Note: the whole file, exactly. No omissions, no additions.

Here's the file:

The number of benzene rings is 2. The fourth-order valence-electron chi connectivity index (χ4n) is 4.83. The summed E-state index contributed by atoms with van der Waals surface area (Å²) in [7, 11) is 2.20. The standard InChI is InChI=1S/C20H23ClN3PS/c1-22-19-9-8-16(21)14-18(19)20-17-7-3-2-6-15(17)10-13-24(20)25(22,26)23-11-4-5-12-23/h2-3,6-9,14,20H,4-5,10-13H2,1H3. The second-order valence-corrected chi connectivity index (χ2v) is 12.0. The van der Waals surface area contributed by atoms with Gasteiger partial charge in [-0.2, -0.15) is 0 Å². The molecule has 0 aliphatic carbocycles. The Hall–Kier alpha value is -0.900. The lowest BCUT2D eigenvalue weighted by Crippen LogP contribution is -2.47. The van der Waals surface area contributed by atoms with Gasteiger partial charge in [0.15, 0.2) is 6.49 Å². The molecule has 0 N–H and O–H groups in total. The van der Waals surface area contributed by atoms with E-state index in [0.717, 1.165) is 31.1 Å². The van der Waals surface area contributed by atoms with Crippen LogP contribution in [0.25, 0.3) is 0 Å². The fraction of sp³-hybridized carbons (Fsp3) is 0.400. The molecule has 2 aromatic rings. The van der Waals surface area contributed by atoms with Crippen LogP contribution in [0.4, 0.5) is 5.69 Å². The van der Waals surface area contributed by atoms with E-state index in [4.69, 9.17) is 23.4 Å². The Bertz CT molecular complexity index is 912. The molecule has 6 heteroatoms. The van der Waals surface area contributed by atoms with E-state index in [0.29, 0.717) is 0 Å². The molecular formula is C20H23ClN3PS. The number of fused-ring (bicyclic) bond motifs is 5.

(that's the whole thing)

The number of benzene rings is 2. The fourth-order valence-electron chi connectivity index (χ4n) is 4.83. The summed E-state index contributed by atoms with van der Waals surface area (Å²) in [7, 11) is 2.20. The standard InChI is InChI=1S/C20H23ClN3PS/c1-22-19-9-8-16(21)14-18(19)20-17-7-3-2-6-15(17)10-13-24(20)25(22,26)23-11-4-5-12-23/h2-3,6-9,14,20H,4-5,10-13H2,1H3. The second-order valence-corrected chi connectivity index (χ2v) is 12.0. The van der Waals surface area contributed by atoms with Gasteiger partial charge in [-0.2, -0.15) is 0 Å². The molecule has 0 aliphatic carbocycles. The Hall–Kier alpha value is -0.900. The lowest BCUT2D eigenvalue weighted by Crippen LogP contribution is -2.47. The van der Waals surface area contributed by atoms with Gasteiger partial charge in [0.15, 0.2) is 6.49 Å². The molecule has 0 N–H and O–H groups in total. The van der Waals surface area contributed by atoms with E-state index in [0.717, 1.165) is 31.1 Å². The van der Waals surface area contributed by atoms with Crippen LogP contribution in [0.25, 0.3) is 0 Å². The fraction of sp³-hybridized carbons (Fsp3) is 0.400. The molecule has 2 aromatic rings. The van der Waals surface area contributed by atoms with Crippen LogP contribution in [0.4, 0.5) is 5.69 Å². The van der Waals surface area contributed by atoms with E-state index in [4.69, 9.17) is 23.4 Å². The Bertz CT molecular complexity index is 912. The molecule has 6 heteroatoms. The van der Waals surface area contributed by atoms with E-state index in [0.29, 0.717) is 0 Å². The molecular formula is C20H23ClN3PS. The number of fused-ring (bicyclic) bond motifs is 5.